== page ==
Collaboration between companies and Aarhus University can really get things going. This is what GomSpace A/S has experienced. They started collaborating with the university in 2017, and gave students a unique opportunity to develop a satellite for space. The collaboration culminated after two years of hard work, when the first Aarhus satellite, Delphini-1, was sent into orbit on 31 January 2019.
By Nat-Tech Communication 2019
A small box, measuring 10 cm on all sides, is hovering above us. Equipped with a camera, it takes pictures of the Earth and space as it orbits around our planet.
It is called Delphini-1 and was built by students from Aarhus University in collaboration with GomSpace A/S in Aalborg with university employees from the Department of Physics and Astronomy, the Department of Engineering and the Department of Geoscience.
- Delphine-1 has been a fantastic success. It was a landmark for us to get a functional satellite into space that we can communicate with and extract data from. It works perfectly, says Professor Hans Kjeldsen, a head of research group at the Stellar Astrophysics Centre at Aarhus University.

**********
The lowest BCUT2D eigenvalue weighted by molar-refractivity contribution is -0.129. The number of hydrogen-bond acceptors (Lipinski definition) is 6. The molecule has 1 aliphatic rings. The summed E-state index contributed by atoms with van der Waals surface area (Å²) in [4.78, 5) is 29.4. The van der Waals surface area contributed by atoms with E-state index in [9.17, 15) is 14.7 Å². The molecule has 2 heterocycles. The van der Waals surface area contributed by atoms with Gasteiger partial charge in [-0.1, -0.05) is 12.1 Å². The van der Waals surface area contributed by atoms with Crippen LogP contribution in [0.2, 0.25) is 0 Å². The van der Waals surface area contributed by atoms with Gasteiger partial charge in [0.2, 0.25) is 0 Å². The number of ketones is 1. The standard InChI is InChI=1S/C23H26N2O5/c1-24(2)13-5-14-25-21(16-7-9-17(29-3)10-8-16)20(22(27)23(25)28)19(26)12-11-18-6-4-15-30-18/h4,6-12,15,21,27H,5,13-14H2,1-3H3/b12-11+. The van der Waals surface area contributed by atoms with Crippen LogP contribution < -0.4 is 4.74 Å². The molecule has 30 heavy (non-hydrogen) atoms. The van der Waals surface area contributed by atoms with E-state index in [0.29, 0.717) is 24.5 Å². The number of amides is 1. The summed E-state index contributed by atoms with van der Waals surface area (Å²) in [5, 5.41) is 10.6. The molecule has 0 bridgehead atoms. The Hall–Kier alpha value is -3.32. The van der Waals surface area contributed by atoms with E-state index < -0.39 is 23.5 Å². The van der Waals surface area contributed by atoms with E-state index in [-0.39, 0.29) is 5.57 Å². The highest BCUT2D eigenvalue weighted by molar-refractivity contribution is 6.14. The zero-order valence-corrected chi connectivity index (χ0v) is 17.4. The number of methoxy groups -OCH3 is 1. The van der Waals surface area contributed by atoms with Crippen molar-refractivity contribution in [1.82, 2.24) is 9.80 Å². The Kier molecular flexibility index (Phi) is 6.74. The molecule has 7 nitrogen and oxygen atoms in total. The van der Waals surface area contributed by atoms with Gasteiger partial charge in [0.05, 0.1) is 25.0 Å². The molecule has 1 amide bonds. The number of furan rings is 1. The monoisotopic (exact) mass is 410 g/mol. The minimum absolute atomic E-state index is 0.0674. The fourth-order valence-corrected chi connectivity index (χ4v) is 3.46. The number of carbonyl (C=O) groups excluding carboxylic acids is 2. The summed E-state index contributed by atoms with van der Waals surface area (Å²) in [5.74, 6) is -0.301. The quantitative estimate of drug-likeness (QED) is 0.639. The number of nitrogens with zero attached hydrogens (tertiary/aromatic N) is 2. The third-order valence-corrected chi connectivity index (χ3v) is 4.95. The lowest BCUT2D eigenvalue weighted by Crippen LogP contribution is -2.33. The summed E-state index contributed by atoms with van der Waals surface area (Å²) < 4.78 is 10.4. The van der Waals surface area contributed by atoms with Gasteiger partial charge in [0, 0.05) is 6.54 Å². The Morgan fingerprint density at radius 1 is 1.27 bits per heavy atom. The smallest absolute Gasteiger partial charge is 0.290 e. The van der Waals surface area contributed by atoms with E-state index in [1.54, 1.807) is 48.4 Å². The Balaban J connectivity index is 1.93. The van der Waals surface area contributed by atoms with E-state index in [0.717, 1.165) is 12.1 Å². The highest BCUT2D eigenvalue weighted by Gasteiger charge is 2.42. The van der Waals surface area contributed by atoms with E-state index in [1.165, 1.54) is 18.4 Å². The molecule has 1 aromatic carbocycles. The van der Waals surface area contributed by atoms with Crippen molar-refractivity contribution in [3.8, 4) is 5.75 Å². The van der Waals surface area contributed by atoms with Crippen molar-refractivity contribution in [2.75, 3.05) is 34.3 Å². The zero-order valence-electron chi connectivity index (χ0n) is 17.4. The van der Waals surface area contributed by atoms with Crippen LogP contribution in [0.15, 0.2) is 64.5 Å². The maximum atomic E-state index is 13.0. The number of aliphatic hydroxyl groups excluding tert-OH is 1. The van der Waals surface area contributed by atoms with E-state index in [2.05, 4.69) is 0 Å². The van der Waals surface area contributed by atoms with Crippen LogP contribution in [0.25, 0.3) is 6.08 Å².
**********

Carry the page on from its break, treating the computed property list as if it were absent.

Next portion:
Curious spectators gathered in the Lakeside Lecture Theatre at the university, the rector followed on the phone from Thailand, and emotions ran high when Delphini-1 was sent up to the International Space Station ISS Falcon 9 by a rocket from the Kennedy Space Center in December 2018. In January 2019, a curious crowd gathered once again, this time packing lecture theatre E at the Department of Mathematics. The dolphin was ready to sit its exam. It was time to release Delphini-1 into orbit.
Never before has Aarhus University had a satellite in space, and if it hadn’t been for the partnership with GomSpace A/S, it still wouldn't have happened, as Victoria Antoci, an astrophysicist from the Department of Physics and Astronomy, says.
- We wouldn’t have come this far, had it not been for our collaboration with GomSpace A/S. This has been a fantastic opportunity, and our students have been really committed. It has been an amazing experience, explains the astrophysicist, who is the former project scientist for the mission.